Everything A Watch Trader Needs To Know About Taxes
Taxes are a subject that every single watch trader wonders about when they start their journey. It quickly goes from wonder to worry once they start making good money at trading.
At Watch Trading Academy, we wanted to put together a guide explaining best practices for taxes so that as you progress you can refer to this article, handle your taxes accordingly, and (hopefully) keep more of your profits!
- Get an LLC
- If this is going to be a real business for you, then registering as an LLC should be your first step.
- Once you cross around 50-60k in profits annually, I would recommend you start looking into converting into an S-Corp, because that will save you self-employment taxes. The downside of an S-Corp is that you need to have an employee – yourself or someone else – which means taxes need to be paid. You can pay the employee (most likely you) a lower amount rather than paying it on your total profits.
- Types of Expenses:
- Start-Up Costs: Little known fact- you can deduct up to $3,000 of start up expenses without having any income.
- Vehicle Expenses
- Operational Expenses: Advertising, Supplies, Shipping etc.
- Home Office Expenses
- Cell Phone
- Education: WTA Courses etc.
- Professional Services: Accounting, taxes, legal etc.
- Platform service fees: Ebay, Paypal, Chrono24 etc.
- Meals & Entertainment: Prior to 2018, 50% of most meals and entertainment expenses were tax deductible. With the new tax laws issued in 2018, entertainment expenses are mostly non-deductible with some exceptions; meals expenses are still deductible up to 50%. There are some of these expenses that are also deductible 100%. The following link goes into better detail regarding this expense. https://www.forbes.com/sites/forbesnycouncil/2018/11/13/how-the-new-tax-laws-affect-your-meals-and-entertainment-deductions-for-2018/#48404e40606b
- Recordkeeping: Keep the most accurate records you can.
- Try to transact all of your deductible expenses through means that leave a paper trail, like using credit cards, debit cards, wires, etc. For cash transactions (when you HAVE to do them), keep the receipts.
- When selling, create invoices for yourself, detailing the watch sold, date, and amount that match up with a wire you received. Save them on your computer.
- Its also good to keep track of your income and expenses on Excel or an accounting software like QuickBooks, but either save the physical receipts or scan them and save them digitally.
- Best practices for audit prevention
- Refer to tip 3. Proper recordkeeping is the best form of audit protection.
- You could trigger an audit if you continuously show losses on your business for over three years.
- Using round numbers ending with 0 or 5, on a consistent basis can be a flag to the IRS.
- Having an LLC or a Corporation, reduces your chances of being audited, compared to being self-employed.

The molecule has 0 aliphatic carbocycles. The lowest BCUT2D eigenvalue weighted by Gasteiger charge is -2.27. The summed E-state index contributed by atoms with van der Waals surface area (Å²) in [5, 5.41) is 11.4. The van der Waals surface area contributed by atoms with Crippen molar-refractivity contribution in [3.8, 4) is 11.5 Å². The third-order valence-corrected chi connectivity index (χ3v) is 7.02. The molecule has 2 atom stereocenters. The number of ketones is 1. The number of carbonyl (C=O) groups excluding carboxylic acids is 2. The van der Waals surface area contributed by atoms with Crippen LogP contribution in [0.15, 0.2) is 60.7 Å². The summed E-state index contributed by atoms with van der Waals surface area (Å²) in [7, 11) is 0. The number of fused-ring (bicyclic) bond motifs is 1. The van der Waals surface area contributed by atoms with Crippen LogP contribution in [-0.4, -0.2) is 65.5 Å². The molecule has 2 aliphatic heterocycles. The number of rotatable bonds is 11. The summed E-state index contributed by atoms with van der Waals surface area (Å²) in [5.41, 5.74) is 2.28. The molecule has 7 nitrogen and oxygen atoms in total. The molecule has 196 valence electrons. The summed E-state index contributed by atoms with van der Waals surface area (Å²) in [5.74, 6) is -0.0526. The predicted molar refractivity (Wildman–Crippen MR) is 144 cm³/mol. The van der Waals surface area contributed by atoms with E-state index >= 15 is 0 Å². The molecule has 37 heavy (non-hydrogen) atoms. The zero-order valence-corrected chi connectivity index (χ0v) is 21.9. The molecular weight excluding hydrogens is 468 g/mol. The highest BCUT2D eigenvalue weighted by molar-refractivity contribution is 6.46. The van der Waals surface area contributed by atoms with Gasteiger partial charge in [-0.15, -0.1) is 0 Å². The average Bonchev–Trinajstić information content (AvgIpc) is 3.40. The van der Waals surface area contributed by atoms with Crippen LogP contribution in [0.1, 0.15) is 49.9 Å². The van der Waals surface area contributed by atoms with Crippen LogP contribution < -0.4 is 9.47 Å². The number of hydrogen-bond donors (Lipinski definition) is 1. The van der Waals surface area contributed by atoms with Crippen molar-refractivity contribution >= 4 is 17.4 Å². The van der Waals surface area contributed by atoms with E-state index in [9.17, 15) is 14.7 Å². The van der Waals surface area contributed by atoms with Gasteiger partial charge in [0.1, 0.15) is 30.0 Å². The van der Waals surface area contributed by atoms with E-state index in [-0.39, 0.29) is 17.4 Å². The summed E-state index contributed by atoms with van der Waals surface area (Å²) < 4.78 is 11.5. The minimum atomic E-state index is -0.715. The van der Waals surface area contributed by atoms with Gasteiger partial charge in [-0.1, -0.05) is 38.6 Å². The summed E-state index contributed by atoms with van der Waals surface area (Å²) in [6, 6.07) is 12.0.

- Significant changes in income or expenses. The change could be real, but you could still get a call from the IRS.
- Getting a reseller certificate
- If you graduate up to some serious trading and are starting to buy from other businesses like jewelers or Authorized Dealers, sometimes they would like you to have a reseller certificate if you do a lot of volume with them.
- You can apply for a reseller certificate under your company name with your state’s department of revenue.
- One thing to consider here is that if you do get a reseller certificate, some states require you to file a report monthly – even if you have not done any sales for that month. Chances are if you are at this stage, you’ll be transacting every month.
- With a reseller certificate, you can buy tax-free, but when you sell, you will need to collect taxes from your customer.
- There are certain situations where you do not need to collect sales tax, like shipping out of state, but that has become a little tricky under the new Wayfair Act laws.
- You do not really need a reseller certificate to avoid sales tax when buying from businesses, especially when you are in a different state. But again some dealers might refer to the Wayfair Act as an excuse for their requirement.
- Some more details about reseller certificates: https://www.bigcommerce.com/blog/resale-certificates/#undefined
- How out of state purchases are taxed: https://www.thebalance.com/sales-taxes-across-state-lines-4058714
- Wayfair Act:
I just wanted to mention this in here, since many of you will probably have questions about it. The Act basically now requires an out of state seller to collect sales tax from the purchaser. But you need to meet a certain dollar threshold or reach a certain number of transactions before this applies to you. The thresholds are different for every state. For most of you, you do not need to worry about this.
The threshold rules apply to how much you sell into a state. For example, in Illinois, if you sell over $100,000 in gross receipts or do over 200 sales into Illinois in the preceding 12 months, then you as the seller need to charge sales tax. Exceptions apply to sales for resell, etc.
You can find more details about the Wayfair Act and its requirements here: https://www.avalara.com/us/en/learn/sales-tax/south-dakota-wayfair.html